On the morning after the March on Washington for Jobs and Freedom, its initiator and director declared no victory.
Indeed, A. Philip Randolph announced, “We will need to continue demonstrations.”
Randolph, who was born 125 years ago today, took the long view.
“Legislation is enacted under pressure,” argued the labor leader and civil rights pioneer who had first called for a March on Washington in 1941, when he was advocating for the integration of defense industries. “You can’t move senators and congressmen just because a measure is right. There must be pressure.”
Randolph, who from his initial days in the 1920s as the essential organizer of the Brotherhood of Sleeping Car Porters made the union both a labor and civil rights organization, played the pivotal role in making the 1963 march a reality. He insisted on its extended message: that of a campaign for “jobs and freedom” that recognized the vital significance of linking economic and social justice.
Randolph believed in making concrete economic demands, and in following them up with pressure for specific and meaningful action by presidents and senators, governors and mayors. As a Socialist Party stalwart, who backed the presidential candidacies of Eugene Victor Debs and Norman Thomas over those of the major party contenders, Randolph had no allegiance to Democrats or Republicans. He put his faith in organizing, demonstrating and marching. He was a partisan on behalf of economic justice and democracy.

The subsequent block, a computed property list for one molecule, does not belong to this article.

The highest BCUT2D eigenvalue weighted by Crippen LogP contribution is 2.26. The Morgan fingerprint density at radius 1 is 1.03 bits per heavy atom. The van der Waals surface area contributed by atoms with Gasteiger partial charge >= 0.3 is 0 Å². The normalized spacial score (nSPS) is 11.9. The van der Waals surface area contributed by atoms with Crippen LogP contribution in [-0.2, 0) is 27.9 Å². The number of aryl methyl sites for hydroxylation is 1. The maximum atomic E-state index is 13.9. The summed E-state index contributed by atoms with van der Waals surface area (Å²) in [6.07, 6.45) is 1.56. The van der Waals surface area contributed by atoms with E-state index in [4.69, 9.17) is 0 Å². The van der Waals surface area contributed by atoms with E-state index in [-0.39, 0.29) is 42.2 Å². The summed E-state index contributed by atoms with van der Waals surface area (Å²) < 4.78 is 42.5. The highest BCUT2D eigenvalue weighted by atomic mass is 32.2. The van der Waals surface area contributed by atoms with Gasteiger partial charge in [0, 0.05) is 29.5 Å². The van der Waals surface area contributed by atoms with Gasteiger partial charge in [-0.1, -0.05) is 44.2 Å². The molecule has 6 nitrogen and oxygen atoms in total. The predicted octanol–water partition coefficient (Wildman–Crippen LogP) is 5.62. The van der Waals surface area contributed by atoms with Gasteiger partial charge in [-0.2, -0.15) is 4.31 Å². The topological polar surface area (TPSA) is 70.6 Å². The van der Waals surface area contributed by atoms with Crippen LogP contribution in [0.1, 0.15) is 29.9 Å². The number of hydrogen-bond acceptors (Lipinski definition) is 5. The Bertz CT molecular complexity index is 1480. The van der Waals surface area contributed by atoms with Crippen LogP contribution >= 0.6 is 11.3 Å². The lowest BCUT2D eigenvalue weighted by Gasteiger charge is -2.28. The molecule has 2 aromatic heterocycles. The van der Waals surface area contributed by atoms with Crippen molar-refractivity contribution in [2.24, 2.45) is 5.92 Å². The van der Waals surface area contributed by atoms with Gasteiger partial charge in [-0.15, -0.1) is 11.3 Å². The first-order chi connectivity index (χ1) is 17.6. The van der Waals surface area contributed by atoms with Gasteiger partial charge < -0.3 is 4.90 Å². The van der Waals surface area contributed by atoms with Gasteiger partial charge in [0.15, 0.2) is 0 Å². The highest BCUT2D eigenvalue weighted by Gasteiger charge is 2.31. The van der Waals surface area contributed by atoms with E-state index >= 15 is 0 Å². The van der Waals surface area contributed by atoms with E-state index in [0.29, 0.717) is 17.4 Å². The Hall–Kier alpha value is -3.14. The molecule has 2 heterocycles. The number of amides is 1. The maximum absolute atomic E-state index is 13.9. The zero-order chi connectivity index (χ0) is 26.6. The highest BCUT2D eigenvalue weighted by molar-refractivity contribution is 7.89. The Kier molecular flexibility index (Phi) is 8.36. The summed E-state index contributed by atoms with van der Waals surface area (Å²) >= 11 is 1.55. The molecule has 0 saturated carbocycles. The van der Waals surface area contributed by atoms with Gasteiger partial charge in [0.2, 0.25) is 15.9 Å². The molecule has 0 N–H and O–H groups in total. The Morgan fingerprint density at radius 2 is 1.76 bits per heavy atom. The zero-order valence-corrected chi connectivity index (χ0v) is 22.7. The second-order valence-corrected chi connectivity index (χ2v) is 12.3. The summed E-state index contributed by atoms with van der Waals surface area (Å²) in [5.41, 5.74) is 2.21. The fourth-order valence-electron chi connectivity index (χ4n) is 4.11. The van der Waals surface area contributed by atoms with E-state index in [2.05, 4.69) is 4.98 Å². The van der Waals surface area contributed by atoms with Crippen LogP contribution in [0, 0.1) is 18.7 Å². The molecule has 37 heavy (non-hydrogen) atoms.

Late in the day of August 28, 1963, after the Rev. Martin Luther King Jr. had finished his “I Have a Dream” speech, Randolph and King joined civil rights and labor leaders for a visit with John F. Kennedy at the White House. The invitation was important, as it represented a presidential embrace of a march that Kennedy and his cautious aides had initially dismissed and discouraged. But Randolph did not imagine that the official welcome meant that the whole of the march’s agenda had been embraced. He and his allies kept the pressure up for the Civil Rights Act of 1964 and the Voting Rights Act of 1965. And Kennedy’s successor, Lyndon Johnson, signed those measures.